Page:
Serving Champaign, Douglas, Iroquois, Macon, Piatt and Vermilion, IL Counties
At some point during the school years, parents begin to consider the possibility of having children care for themselves before or after school rather than being cared for by others. Self-care can be a rewarding experience for children who are ready for it. It can help them develop independence and responsibility and can give them confidence in their own abilities. However, if the child is not ready, self-care can be a frightening and potentially dangerous situation.
Unfortunately, there is no magic age at which children develop the maturity and good sense needed to stay alone. However, there are some signs that show your child may be ready. Your child should:
Children who are able to get ready for school on time, solve problems on their own, complete homework and household chores with a minimum of supervision, remember to tell you where they are going and when they will be back are demonstrating some of the skills they need to care for themselves. For many children these abilities begin to appear between the ages of 10 - 12.
If your child is showing such signs, you may want to consider self-care. However, several other factors must also enter into your decision:
If your neighbor is unsafe, if there are no adults nearby to call in case of emergency or if your child must remain alone for a very long time, it is best to continue to use some form of child care even if your child seems ready to stay alone.
The following information is from the Illinois Department of Children & Family Services publication "Preparing Children to Stay Alone".
If you and your child agree that self-care is appropriate, the next step is providing your child with the knowledge and training needed for this new responsibility.
Children who stay alone need to
Know how to react in situations such as:
Know house rules about:
Children who stay alone need to have:
Good telephone skills:
Good personal safety skills:
Good home safety skills:
Providing your children with this knowledge gives them confidence in their abilities and will help them deal with any emergencies that may arise. When teaching your children, give information gradually rather than all at once. Too much information at a time is difficult to remember. Present your children with a number of situations and have them act out their responses.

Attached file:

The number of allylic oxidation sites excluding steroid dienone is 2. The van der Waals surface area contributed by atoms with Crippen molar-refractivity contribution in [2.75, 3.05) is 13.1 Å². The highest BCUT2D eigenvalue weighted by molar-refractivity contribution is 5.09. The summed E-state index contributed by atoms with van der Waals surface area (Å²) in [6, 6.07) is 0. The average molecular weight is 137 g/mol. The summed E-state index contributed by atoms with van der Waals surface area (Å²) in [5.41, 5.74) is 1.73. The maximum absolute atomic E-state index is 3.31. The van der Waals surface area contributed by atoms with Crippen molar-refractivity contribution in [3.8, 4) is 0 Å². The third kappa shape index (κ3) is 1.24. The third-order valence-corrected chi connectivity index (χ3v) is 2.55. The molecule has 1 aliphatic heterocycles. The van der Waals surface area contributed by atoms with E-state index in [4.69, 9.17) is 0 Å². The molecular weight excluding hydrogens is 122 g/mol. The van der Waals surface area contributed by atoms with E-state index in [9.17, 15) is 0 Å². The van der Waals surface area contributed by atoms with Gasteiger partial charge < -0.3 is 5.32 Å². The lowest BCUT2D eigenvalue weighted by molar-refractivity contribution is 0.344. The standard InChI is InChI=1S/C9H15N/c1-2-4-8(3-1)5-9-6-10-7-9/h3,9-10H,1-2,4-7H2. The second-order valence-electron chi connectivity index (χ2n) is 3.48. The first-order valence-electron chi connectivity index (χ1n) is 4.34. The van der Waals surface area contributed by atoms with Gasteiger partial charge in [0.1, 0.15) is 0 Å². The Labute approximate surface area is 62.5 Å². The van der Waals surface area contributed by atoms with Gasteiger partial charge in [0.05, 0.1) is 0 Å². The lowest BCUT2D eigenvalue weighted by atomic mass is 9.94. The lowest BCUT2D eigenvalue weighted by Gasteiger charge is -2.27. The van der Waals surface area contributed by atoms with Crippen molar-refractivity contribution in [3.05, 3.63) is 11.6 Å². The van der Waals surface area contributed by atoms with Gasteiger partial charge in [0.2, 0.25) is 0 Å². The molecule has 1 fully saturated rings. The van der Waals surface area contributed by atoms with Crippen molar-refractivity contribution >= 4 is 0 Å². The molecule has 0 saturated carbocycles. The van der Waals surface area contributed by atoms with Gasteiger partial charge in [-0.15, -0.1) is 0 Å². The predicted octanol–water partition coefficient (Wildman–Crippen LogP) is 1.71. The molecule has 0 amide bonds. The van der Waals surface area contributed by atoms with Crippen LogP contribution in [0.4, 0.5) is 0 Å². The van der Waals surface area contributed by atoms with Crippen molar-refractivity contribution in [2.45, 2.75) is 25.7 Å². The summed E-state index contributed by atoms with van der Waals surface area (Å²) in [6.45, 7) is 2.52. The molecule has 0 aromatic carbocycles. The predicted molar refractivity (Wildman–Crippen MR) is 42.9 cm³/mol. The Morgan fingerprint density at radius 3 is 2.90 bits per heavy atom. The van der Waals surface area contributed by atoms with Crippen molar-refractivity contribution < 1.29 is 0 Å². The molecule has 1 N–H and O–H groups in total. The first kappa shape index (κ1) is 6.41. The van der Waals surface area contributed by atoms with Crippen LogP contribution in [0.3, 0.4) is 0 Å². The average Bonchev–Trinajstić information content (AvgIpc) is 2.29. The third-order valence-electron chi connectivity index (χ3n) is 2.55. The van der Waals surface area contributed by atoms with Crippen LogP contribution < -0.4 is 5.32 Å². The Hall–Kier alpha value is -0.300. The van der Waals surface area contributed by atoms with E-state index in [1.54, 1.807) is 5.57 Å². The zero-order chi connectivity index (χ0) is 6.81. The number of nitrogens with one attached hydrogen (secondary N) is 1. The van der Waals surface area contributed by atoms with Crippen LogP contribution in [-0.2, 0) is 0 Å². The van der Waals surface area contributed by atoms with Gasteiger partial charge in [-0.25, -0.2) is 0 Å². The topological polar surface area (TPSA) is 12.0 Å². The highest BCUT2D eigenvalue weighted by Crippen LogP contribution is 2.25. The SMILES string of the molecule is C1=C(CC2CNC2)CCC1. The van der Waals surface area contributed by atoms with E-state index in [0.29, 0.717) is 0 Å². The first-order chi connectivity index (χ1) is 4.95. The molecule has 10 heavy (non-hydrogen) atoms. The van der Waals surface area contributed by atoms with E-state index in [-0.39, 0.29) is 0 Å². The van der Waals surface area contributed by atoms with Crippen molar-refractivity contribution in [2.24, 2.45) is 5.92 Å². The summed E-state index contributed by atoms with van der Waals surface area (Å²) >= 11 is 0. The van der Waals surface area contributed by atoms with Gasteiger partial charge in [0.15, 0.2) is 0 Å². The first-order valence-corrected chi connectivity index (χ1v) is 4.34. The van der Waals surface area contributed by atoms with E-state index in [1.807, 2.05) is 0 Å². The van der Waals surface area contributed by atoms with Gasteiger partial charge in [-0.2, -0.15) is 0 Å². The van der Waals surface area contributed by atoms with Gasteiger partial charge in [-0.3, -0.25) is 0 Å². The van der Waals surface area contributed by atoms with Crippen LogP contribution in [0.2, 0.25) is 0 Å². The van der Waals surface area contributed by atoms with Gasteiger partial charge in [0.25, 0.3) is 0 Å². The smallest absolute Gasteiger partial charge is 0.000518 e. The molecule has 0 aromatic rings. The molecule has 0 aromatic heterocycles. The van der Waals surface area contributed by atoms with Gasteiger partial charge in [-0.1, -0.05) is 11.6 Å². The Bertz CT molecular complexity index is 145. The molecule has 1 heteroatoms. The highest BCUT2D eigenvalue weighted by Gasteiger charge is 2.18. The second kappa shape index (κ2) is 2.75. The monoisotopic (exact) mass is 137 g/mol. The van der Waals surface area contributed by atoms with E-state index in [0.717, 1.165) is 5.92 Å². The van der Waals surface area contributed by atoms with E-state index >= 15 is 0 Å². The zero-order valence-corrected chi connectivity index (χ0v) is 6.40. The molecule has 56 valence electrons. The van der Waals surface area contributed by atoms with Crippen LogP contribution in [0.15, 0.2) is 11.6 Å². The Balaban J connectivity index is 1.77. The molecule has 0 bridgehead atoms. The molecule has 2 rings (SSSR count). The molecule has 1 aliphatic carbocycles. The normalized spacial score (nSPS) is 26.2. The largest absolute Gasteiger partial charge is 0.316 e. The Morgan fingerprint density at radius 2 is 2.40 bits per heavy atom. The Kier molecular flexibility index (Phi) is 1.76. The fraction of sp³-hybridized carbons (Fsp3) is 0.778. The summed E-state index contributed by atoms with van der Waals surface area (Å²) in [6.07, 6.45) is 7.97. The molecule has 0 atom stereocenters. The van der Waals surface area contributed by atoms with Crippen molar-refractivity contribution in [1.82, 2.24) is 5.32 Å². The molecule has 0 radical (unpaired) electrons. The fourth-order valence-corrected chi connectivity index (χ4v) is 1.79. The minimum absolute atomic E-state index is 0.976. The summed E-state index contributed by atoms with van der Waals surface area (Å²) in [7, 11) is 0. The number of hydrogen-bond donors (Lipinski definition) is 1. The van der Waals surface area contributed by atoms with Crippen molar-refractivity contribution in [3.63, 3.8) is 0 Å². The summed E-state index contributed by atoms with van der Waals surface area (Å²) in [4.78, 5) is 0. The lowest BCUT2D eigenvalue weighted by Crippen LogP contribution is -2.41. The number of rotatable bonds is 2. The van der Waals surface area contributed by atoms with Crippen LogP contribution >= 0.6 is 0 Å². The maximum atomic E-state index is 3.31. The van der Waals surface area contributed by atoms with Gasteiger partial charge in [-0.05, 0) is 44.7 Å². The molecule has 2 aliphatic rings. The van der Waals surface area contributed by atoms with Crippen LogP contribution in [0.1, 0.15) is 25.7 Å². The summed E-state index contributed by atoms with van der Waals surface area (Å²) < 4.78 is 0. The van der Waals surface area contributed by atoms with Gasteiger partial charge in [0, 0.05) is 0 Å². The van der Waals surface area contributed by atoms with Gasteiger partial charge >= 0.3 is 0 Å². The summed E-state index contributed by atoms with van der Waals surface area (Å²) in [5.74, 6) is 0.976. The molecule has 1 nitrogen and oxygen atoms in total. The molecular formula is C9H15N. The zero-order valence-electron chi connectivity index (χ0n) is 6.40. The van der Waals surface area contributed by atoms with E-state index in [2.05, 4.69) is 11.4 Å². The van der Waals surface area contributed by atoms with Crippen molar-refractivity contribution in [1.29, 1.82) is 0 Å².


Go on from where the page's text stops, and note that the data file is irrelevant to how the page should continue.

After you have helped your child acquire the skills and knowledge needed to stay alone, set up a trial period of self-care in order to see how your child adjusts to the situation. Initially presenting it as a temporary arrangement lets children know they can choose not to continue if they are uncomfortable staying alone and also allows parents to more easily end the arrangement if they feel the child is unable to handle the situation.
Children who are mentally and emotionally ready to stay alone, who have been taught the skills and knowledge needed to deal with this new responsibility and who are able to talk easily with their parents about fears or concerns that may arise, can gain much from the opportunity to care for themselves.
When thinking about leaving children alone, whether for a short time or long time, it is important for parents to consider all the risks involved. There are many potential risks to children that need to be considered. It is also important to understand that parents and other persons responsible for a minor's welfare also face risks.
Parents are legally responsible for their children's welfare until they reach adulthood. Part of caring for children is providing adequate supervision. Under some circumstances a parent can be charged with neglect for leaving children unattended.
The children may also be removed from their home and placed into the state's care for their protection, until a judge decides that the home is safe for the children to return to.
Illinois law defines a neglected minor, in part, as "any minor under the age of 14 years whose parent or other person responsible for the minor's welfare leaves the minor without supervision for an unreasonable period of time without regard for the mental or physical health, safety or welfare of that minor."
Juvenile Court Act, 705 ILCS 405/2-3(1)(d)
What is appropriate under certain circumstances may be considered child neglect in other circumstances.
While recognizing that many factors may apply, Illinois law lists 15 specific factors to be considered when deciding whether a child has been left alone for an unreasonable period of time.
Parents and other persons responsible for a minor's welfare must think carefully about many things before leaving their children alone. This is important, even if a child is left alone only occasionally or for short periods of time.
If you always put the child's best interest first, you will be making decisions that will benefit your child. When children are placed in situations of independence that they can handle successfully, it can help them learn responsibility. However, asking too much too soon can produce frightening and potentially dangerous consequences for both the child and the parent.
|SELF CARE List|
Click above for a printable Self-Care Check-List to help you evaluate if your child is ready to stay home alone. It covers many of the discussion items from above.
Click above for a printable Imporant Phone Numbers list to have at home for a caregiver or for your child doing self-care. Use the list to record your own emergency numbers and vital information needed to know when calling for help.